Sox Thoroughly Topple Tribe In ALCS Opener

BOSTON—Unlike the last two Friday nights at Fenway Park—when the Red Sox clinched the AL East and beat the Angels on a walk-off homer by Manny Ramirez, respectively—there were no dramatics in Game One of the AL Championship Series. Just a Sox victory that was as complete as it was impressive.

David Ortiz and Manny Ramirez combined to reach base in all 10 of their plate appearances (see premium sidebar for more) and the anticipated pitcher's duel between Cy Young Award candidates never materialized as the Sox chased C.C. Sabathia in the fifth inning of a 10-3 rout in front of a sellout crowd of 36,986.

Josh Beckett, whose hopes for a third straight postseason shutout evaporated when Travis Hafner hit a solo homer with two outs in the first, wasn't as dominant as he was nine days earlier against the Angels, but he allowed just four hits and two runs in six innings and impressed Terry Francona with his tenacity.

"He gave us just what we needed," Francona said. "I thought every inning he went out—I don't think ‘struggle' is the right word, but that first hitter of each inning, he had to kind of refine himself. And once he did, he got in the flow of every inning and he was very good."

Beckett threw a first-pitch strike to just 12 of the 22 batters he faced but still retired 10 in a row following Hafner's homer and struck out seven while walking none. He's got 15 strikeouts and no walks in 15 innings this month.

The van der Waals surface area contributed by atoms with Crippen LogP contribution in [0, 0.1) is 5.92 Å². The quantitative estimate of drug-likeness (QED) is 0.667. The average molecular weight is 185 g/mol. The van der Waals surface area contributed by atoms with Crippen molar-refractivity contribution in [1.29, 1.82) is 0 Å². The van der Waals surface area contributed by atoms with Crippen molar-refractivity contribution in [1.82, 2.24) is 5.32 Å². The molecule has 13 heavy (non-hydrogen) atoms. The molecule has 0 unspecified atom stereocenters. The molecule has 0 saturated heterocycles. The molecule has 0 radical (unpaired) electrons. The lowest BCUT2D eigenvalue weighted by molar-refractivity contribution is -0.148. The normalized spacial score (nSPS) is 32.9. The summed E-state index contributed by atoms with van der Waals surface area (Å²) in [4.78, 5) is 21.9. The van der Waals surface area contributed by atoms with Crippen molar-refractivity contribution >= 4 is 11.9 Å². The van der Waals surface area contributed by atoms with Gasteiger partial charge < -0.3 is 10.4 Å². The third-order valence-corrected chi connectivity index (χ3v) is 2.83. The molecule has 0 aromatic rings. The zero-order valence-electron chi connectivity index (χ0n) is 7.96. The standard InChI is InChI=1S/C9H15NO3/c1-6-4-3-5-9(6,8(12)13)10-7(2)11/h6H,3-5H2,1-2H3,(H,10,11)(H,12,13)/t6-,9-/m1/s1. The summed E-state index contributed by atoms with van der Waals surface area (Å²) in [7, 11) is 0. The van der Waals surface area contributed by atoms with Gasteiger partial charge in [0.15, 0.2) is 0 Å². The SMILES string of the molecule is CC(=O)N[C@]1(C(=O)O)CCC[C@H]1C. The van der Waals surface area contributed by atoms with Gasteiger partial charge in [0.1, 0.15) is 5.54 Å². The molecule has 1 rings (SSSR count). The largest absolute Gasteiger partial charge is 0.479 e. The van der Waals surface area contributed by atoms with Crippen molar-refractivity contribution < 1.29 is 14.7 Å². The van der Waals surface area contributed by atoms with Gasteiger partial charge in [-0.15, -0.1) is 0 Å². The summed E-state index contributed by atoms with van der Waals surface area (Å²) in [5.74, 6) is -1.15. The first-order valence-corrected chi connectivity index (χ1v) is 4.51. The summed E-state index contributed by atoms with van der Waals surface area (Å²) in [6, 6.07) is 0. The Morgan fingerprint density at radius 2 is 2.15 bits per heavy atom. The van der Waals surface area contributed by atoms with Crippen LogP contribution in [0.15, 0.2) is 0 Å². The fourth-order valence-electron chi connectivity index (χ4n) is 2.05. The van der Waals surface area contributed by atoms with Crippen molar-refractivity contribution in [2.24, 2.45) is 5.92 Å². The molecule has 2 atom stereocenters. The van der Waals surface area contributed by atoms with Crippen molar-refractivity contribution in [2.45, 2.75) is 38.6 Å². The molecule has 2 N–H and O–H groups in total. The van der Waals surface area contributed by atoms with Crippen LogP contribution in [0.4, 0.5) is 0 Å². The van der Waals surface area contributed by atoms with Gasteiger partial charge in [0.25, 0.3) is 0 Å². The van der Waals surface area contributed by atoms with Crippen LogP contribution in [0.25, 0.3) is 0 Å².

"I think just throwing strikes when you need to throw strikes early in the game [is key]," Beckett said. "And then after you establish all your pitches, then I think it kind of opens some things up, because they're going to be a little more aggressive. Throwing strikes when you need to throw strikes and throwing balls when you need to throw balls."

The Sox, who fell behind for just the second time in the postseason on Hafner's homer, provided Beckett with plenty of support. Every starter had at least one hit for the Sox, who racked up 12 hits overall and drew seven walks off a quintet of Indians pitchers.

While the Sox' rallies were keyed by Ortiz and Ramirez, the big hits were delivered by Mike Lowell, who had a two-run double in a four-run third, and Bobby Kielty, whose two-run single chased Sabathia with one out in the fifth.

"I thought our approach was really, really professional," Francona said. "We didn't swing at balls. Even in the middle of the order, we had real good discipline—got behind in the count a couple times, 0-2, worked walks, hit the ball the other way, drove the ball the other way. Kind of took what [Sabathia] gave us and didn't expand the zone. Because if you do, he's going to make short work of you, and we really made him work hard."

Mike Timlin tossed a scoreless seventh and Javier Lopez allowed a run in the eighth before Eric Gagne threatened to make things interesting in the ninth, when he managed to strike out the side despite loading the bases via two hits and a walk.

Diehard managing editor Jerry Beach can be reached at To receive a free issue of Diehard, call 888-501-5752. To subscribe to Diehard or, please CLICK HERE.

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